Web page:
How to do complex exploration of the file structure

I have a site that has some fairly complex file paths. For instance, a simplified version would look like

            ... (This will look similar to directory A above) ...

I will often be adding to these files and directories, and I want the links between pages to update automatically. For instance, I want a breadcrumbs bar that will have a drop-down menu. So suppose that you’re at page


which in the breadcrumbs bar will look like

C > 5 > iii > page3

When you hover over the C it should drop-down all the options in that directory, so A, B, C, D, for instance. When you hover over 5 it should drop-down all the options inside of the C folder only. So if C has sub-directories 1, 2, 3, 4, and 5, it displays all of these.

So what it seems like I need to do is: For any given page, I need to detect all of the files that are siblings (i.e. in the same folder) and put them in the breadcrumbs. Then I need to look a directory above, and detect all of the directories that are siblings there, and include those paths in the breadcrumbs. Do it again, and again, until it reaches the /Project/pages directory. Since I don’t know in advance how deep the directories will go or how many there will be, I need to do this in a recursive way, I think. So does anyone have any suggestions about how I might attempt this?

that is very ambitious. It may also kill your build time depending on how many files you have. The breadcrumb itself might not be too bad, but your requirement to have each section of the crumb be a dropdown is going to be complicated.

You may be better off doing this all via JS - have jekyll build a json file that has all the files in it, then parse that somehow to get what you want. I don’t have any experience with that, but am guessing it would be better than trying to get jekyll to do it.

Interesting, I have been starting to suspect this project is ambitious given how few resources there are for doing it–but it also felt kind of natural, so part of me thought “this should be kind of hard but not THAT hard”. Welp. Maybe it really is that hard.

Anyway, I know you said that you don’t have any experience with this, but perhaps I can ask: What makes a JSON file come to mind? Does Jekyll have good support for generating this? I know Jekyll can read and parse JSONs but I haven’t seen anything about it generating them.

I know I could accomplish this task with JQuery on the server side, but it seemed a little silly to do it that way since I’m not personalizing anything–so why have a script run on every request, generating the file context and inserting the links, when it just does the same thing every time? But unless I’m going to write my own static site generator, maybe that’s the best solution after all.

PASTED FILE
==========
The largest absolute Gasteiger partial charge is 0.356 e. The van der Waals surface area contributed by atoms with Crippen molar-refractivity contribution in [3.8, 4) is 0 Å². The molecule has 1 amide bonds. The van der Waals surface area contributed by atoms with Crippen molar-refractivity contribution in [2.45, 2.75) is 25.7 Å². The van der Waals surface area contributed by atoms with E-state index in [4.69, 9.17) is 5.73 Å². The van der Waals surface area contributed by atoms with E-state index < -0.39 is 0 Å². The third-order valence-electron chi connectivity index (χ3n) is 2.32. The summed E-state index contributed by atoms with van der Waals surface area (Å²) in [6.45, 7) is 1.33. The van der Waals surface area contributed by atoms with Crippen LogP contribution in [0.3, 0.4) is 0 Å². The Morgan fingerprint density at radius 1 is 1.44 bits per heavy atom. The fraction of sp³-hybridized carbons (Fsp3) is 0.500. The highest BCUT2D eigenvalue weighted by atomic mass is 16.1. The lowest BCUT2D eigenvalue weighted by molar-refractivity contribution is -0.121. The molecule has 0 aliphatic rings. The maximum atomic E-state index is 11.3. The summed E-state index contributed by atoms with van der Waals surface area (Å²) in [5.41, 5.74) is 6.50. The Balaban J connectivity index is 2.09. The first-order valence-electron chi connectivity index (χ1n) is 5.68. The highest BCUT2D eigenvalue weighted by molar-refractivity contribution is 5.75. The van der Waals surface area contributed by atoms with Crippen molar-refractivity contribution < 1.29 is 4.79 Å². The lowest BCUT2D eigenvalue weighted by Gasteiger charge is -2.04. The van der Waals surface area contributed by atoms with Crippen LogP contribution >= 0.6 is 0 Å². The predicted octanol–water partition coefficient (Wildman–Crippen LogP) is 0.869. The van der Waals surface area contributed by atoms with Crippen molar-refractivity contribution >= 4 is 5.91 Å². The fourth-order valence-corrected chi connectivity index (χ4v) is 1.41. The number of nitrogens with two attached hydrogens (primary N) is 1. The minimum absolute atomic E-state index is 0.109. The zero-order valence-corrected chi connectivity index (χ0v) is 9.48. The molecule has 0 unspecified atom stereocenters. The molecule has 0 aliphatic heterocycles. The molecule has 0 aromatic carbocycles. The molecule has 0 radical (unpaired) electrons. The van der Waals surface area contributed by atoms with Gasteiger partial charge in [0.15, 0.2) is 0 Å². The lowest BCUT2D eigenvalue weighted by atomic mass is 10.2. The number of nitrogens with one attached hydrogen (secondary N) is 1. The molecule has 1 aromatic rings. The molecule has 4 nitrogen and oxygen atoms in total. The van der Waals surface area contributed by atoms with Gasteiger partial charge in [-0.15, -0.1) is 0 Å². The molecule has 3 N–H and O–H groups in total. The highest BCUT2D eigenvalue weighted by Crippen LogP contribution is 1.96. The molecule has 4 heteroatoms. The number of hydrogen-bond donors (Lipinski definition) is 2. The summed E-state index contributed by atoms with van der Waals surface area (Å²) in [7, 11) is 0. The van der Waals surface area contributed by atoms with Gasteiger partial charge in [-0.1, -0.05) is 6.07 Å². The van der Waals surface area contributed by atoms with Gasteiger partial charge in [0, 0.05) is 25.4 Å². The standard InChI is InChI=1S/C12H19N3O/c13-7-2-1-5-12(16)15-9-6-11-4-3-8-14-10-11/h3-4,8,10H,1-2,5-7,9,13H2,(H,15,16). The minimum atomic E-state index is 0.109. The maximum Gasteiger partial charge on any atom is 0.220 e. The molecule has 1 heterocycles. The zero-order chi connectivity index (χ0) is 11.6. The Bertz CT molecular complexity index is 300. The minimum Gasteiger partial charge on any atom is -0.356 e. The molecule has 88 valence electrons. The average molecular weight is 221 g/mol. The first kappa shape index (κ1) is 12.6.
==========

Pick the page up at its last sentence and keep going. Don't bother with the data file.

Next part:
Would a framework help with this? Should I learn NodeJS or AngularJS to do this, or would those not really help with this?

Don’t let me scare you off too much - there are 2 concerns though - how hard it is to code (hard but doable is my guess) and how much it slows your build times. My primary concern with what you want to do is about build times - though I would bail out pretty quick if I tried to code it I think (keep in mind I am not a trained professional when it comes to code - far from it).

Jekyll itself knows nothing about json as far as outputting it is concerned - you would just make a layout with the correct syntax and it would be output just fine. Google jekyll json and you should come up with a few examples. i suggest json as a way to interface with JS client side to accomplish what you want.

I would look at the json file as doing what you are saying you could do with jquery server-side as basically the same thing - except you don’t need a server - the jekyll site could be served from anything that can serve files (S3). You would need to do the same type of code client side to parse the json, and it seems better to do it client side than server side to me (so you don’t need a server).

The problem with what you want to do if you use liquid - besides it being a fair amount of work to do it - is that you may end up looping thru every file to build the menus - on EVERY page build - which may take a long time depending on how many pages you have. If you only have 35 pages then it s probably no big deal. With a json file jekyll would build that once and you are done - other than whatever JS code you need to parse it, but as far as generation times are concerned it would be clean and quick.

Plugins you might want to take a look at